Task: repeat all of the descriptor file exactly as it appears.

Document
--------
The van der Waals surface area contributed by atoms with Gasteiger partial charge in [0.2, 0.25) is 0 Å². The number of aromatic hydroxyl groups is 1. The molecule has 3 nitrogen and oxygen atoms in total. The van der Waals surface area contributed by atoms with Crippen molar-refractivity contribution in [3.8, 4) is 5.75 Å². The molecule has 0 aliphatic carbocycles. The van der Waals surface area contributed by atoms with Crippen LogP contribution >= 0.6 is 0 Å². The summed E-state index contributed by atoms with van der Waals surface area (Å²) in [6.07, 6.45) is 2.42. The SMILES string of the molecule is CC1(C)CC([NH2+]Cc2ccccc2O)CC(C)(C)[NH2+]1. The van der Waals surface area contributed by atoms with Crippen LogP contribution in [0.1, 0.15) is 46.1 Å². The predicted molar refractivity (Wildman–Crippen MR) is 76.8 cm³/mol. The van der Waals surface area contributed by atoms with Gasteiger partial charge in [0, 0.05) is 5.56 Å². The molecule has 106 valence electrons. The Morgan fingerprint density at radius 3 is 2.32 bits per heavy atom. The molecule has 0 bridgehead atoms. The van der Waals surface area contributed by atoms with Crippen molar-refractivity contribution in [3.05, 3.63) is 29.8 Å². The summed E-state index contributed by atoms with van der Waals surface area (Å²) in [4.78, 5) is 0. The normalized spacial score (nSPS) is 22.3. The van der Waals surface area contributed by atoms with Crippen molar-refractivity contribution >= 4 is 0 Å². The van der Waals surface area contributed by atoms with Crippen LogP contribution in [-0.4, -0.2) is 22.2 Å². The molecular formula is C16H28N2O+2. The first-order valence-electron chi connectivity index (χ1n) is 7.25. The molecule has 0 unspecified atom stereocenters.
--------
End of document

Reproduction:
The van der Waals surface area contributed by atoms with Gasteiger partial charge in [0.2, 0.25) is 0 Å². The number of aromatic hydroxyl groups is 1. The molecule has 3 nitrogen and oxygen atoms in total. The van der Waals surface area contributed by atoms with Crippen molar-refractivity contribution in [3.8, 4) is 5.75 Å². The molecule has 0 aliphatic carbocycles. The van der Waals surface area contributed by atoms with Crippen LogP contribution >= 0.6 is 0 Å². The summed E-state index contributed by atoms with van der Waals surface area (Å²) in [6.07, 6.45) is 2.42. The SMILES string of the molecule is CC1(C)CC([NH2+]Cc2ccccc2O)CC(C)(C)[NH2+]1. The van der Waals surface area contributed by atoms with Crippen LogP contribution in [0.1, 0.15) is 46.1 Å². The predicted molar refractivity (Wildman–Crippen MR) is 76.8 cm³/mol. The van der Waals surface area contributed by atoms with Gasteiger partial charge in [0, 0.05) is 5.56 Å². The molecule has 106 valence electrons. The Morgan fingerprint density at radius 3 is 2.32 bits per heavy atom. The molecule has 0 bridgehead atoms. The van der Waals surface area contributed by atoms with Crippen molar-refractivity contribution in [3.05, 3.63) is 29.8 Å². The summed E-state index contributed by atoms with van der Waals surface area (Å²) in [4.78, 5) is 0. The normalized spacial score (nSPS) is 22.3. The van der Waals surface area contributed by atoms with Crippen molar-refractivity contribution >= 4 is 0 Å². The van der Waals surface area contributed by atoms with Crippen LogP contribution in [-0.4, -0.2) is 22.2 Å². The molecular formula is C16H28N2O+2. The first-order valence-electron chi connectivity index (χ1n) is 7.25. The molecule has 0 unspecified atom stereocenters.